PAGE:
The aim of this prospective clinical trial was to compare the dentoskeletal effects of a conventional and a modified Twin-block (TB) appliance. The conventional TB appliance was constructed with a large, single-step advancement. The modified appliance, termed the mini-block (MB), was incrementally advanced, incorporated a maxillary incisor torquing spring, and had a reduced bite-block height.
Seventy patients were placed into age- and sex-matched pairs. Patients in each pair were allocated to opposing appliance groups. Active treatment lasted 9 months, irrespective of the final overjet attained, and final cephalometric records were taken at 12 months (+/-1 month). Both groups showed pretreatment equivalence for age, sex, overjet, and cephalometric variables.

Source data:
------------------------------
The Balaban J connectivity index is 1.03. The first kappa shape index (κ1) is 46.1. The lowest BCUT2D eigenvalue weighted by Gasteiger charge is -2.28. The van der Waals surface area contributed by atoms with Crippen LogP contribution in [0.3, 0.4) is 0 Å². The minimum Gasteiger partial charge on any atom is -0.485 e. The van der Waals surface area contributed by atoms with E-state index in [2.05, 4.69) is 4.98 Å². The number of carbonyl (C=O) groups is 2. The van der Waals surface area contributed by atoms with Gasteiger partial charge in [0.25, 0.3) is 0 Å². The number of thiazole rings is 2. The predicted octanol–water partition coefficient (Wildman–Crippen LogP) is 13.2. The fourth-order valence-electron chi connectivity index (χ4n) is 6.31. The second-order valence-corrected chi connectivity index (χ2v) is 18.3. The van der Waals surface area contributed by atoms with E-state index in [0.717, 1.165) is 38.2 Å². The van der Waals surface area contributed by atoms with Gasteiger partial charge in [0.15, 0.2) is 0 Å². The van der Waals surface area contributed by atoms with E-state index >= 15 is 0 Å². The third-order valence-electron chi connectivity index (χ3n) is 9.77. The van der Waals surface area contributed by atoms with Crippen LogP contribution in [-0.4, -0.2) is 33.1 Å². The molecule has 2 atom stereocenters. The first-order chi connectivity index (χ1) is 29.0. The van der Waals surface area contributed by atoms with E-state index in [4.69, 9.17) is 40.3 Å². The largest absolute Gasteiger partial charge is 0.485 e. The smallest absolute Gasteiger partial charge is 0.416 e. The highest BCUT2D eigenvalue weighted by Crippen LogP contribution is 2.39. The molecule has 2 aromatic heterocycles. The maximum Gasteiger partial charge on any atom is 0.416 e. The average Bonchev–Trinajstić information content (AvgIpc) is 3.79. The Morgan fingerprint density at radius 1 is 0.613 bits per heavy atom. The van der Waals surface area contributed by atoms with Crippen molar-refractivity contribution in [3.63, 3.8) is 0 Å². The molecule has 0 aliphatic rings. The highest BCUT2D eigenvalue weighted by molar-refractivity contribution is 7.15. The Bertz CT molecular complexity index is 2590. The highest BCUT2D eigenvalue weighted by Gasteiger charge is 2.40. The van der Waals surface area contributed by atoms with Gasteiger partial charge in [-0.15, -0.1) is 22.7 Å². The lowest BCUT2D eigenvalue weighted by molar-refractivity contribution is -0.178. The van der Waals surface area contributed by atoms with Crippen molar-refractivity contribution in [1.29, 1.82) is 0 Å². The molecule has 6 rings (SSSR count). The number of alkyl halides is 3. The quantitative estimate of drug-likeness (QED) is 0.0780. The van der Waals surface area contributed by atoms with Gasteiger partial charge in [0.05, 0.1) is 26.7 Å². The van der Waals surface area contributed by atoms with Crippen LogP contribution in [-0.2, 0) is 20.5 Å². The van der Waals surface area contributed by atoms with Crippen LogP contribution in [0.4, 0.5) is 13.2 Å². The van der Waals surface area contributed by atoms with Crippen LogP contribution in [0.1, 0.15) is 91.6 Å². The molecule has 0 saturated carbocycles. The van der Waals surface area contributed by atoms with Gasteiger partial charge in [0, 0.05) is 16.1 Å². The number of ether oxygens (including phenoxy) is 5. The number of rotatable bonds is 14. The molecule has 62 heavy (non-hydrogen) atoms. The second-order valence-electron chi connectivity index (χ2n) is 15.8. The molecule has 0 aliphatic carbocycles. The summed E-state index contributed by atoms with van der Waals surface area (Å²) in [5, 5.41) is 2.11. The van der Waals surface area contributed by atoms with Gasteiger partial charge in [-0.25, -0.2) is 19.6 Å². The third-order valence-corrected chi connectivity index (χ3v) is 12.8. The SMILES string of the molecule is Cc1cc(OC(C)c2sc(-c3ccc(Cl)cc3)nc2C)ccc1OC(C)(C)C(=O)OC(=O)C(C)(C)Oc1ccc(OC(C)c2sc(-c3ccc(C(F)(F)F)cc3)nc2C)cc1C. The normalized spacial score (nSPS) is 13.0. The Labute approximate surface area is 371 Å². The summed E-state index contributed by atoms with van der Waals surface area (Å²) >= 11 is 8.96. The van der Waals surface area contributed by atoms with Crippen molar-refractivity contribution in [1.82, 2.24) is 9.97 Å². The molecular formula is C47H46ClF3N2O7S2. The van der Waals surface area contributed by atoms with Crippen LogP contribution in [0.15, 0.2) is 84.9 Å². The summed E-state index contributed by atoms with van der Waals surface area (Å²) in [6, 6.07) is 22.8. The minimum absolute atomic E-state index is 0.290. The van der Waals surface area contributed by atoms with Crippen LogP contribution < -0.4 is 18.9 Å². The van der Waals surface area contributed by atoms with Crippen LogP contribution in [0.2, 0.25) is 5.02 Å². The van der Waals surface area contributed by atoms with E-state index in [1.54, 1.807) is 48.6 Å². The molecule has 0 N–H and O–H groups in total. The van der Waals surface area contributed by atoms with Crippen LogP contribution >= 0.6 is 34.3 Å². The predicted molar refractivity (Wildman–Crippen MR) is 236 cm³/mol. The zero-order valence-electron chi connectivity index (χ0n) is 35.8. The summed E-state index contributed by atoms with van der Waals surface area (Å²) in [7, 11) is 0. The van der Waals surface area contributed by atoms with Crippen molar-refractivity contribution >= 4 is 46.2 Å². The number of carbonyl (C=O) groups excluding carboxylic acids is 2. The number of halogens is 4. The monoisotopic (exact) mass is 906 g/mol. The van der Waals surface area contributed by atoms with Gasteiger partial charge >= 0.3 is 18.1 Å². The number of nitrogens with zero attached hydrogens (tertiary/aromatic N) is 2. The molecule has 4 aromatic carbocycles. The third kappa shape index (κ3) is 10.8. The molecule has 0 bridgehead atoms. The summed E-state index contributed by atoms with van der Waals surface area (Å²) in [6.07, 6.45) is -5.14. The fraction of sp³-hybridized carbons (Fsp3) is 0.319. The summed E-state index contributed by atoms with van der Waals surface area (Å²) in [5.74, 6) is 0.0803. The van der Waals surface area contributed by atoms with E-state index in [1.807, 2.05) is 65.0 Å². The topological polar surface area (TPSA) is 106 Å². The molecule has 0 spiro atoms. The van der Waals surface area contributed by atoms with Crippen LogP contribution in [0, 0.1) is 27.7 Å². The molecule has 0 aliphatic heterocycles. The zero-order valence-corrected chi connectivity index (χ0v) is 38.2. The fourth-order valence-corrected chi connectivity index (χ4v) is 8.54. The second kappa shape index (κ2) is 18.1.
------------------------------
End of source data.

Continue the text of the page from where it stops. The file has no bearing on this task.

The TB group experienced a significantly greater reduction in overjet (median, -8 mm; P = .02) compared with the MB group (median, -4 mm). This improved overjet reduction was associated with significantly greater forward movement of pogonion (median change, TB: 3.3 mm; MB: 2.1 mm; P = .02) and greater retroclination of the maxillary incisors (median change, TB: -5 degrees ; MB: -1.9 degrees ; P = .04). No significant intergroup difference was found for changes in total anterior facial height (median change, TB: 4.4 mm; MB: 4.3 mm) and mandibular incisor proclination (median change, TB: 1.3 degrees ; MB, 2.4 degrees).
Progressive mandibular advancement was not associated with greater mandibular growth compared with single-step advancement. The maxillary incisor torquing spring seems to be effective at reducing maxillary incisor retroclination. Reduced bite activation in the MB group did not result in less mandibular incisor proclination. There was considerable individual variation in appliance effects within both groups.